Amazon earnings: Another impressive quarter? - Stock Market News
- Marios Hadjikyriacos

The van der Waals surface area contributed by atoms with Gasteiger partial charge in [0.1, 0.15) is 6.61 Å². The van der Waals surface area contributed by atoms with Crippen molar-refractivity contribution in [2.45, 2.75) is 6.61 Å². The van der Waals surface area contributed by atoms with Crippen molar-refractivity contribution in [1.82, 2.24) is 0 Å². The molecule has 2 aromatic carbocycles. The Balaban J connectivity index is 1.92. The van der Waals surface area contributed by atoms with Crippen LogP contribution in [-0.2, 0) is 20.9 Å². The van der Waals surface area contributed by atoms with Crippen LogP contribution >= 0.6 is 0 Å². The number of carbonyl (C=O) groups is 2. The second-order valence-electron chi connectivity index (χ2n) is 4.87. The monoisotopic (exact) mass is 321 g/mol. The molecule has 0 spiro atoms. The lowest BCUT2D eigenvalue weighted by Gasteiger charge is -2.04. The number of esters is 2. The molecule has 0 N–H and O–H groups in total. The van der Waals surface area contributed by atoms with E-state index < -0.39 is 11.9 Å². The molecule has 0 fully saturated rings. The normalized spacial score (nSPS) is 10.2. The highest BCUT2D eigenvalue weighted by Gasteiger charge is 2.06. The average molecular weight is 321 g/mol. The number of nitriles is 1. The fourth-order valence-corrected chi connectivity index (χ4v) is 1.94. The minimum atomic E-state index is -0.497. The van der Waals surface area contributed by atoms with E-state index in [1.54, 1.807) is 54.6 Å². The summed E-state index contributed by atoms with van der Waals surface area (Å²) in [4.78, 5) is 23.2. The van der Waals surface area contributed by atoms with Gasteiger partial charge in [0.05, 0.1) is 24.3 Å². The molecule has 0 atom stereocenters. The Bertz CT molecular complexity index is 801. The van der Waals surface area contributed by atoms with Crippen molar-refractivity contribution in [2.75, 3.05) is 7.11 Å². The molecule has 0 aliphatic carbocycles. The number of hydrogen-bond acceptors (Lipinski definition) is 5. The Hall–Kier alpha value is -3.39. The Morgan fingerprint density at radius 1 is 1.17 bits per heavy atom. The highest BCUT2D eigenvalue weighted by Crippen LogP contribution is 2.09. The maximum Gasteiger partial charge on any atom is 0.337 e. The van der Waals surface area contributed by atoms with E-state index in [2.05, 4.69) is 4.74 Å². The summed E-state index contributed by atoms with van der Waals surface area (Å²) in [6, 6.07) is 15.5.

The world’s biggest online retailer will report its results on Thursday after Wall Street closes. Analysts expect another amazing quarter as Prime Day came early this year, turbocharging sales. The prospects for Amazon remain bright overall, but in the near future, the company could face a slowdown in growth as people in America and Europe spend less time at home. It’s good to be kingAmazon has come to dominate everyone’s lives and the pandemic simply accelerated this process. The company thrived during economic lockdowns as people were trapped at home, looking for things to buy online. Beyond its traditional e-commerce business, Amazon has also become the leader in the cloud computing industry. This business segment is behind much of the growth that the company has enjoyed lately. That said, there are some concerns that e-commerce might slow down now that many countries have rolled back restrictions. With consumers going back to restaurants, bars, and traveling abroad, it’s going to be difficult to maintain the spectacular growth of last year. Of course, this isn’t the end of the world. Slowing down from a very high rate of growth to a ‘cruising speed’ is normal. The pandemic probably pulled forward some demand from future years. Stock split? For the quarter that ended in June, analysts expect revenue of $115 billion, which would represent an almost 30% jump from the same quarter last year. On the profit side, earnings per share are projected at $12.30, an increase of almost 20% from last year. Amazon has a history of beating earnings estimates, having done so in all four preceding quarters. These are strong results, although they likely exaggerate the company’s performance during the quarter. Prime Day was held in June this year, instead of July. This means the boost in sales that would normally be reflected in Q3 has been brought forward to Q2, inflating the year-over-year comparison. This will be the first earnings call with CEO Andy Jassy, after Jeff Bezos stepped down. Aside from questions about the next quarter, he will probably be asked about a potential stock split. A split could attract more small investors to the stock but more importantly, it would allow Amazon to join the Dow Jones index in the future. Because the Dow is a price-weighted index, it’s impossible to add a stock that’s trading at four digits like Amazon. It would essentially have all the weight in the index. Therefore, splitting the stock would add value both by opening the door for entering the Dow Jones, ultimately forcing funds that track the index to buy more Amazon shares. The verdictOverall, the company’s future seems bright. It is the undisputed king in e-commerce, the leader in cloud services, and its advertising business is also growing quickly. Even a slowdown in online sales growth as economies reopen wouldn’t change the company’s long-term trajectory. The risks are regulation and valuation. Regulators have come after Amazon lately amid complaints that its dominance in online sales has led to anti-competitive practices. While this is worrisome, it’s unlikely to lead to any real action, like a forced break-up of the company. Valuation is the other red flag. Amazon is currently trading at 55.6x forward earnings and 3.4x forward sales, which is not cheap. The company is essentially priced like a tech stock. This shows that markets expect stellar growth for years, but it also means that any bad news could spark a serious correction. Taking a technical look at Amazon, a potential earnings beat coupled with strong guidance could see the stock retest the 3,710 zone, ahead of the record high of 3,773. On the flip side, a disappointment or downbeat guidance might drive the market towards the 3,500 handle, where a violation would turn the focus towards 3,400.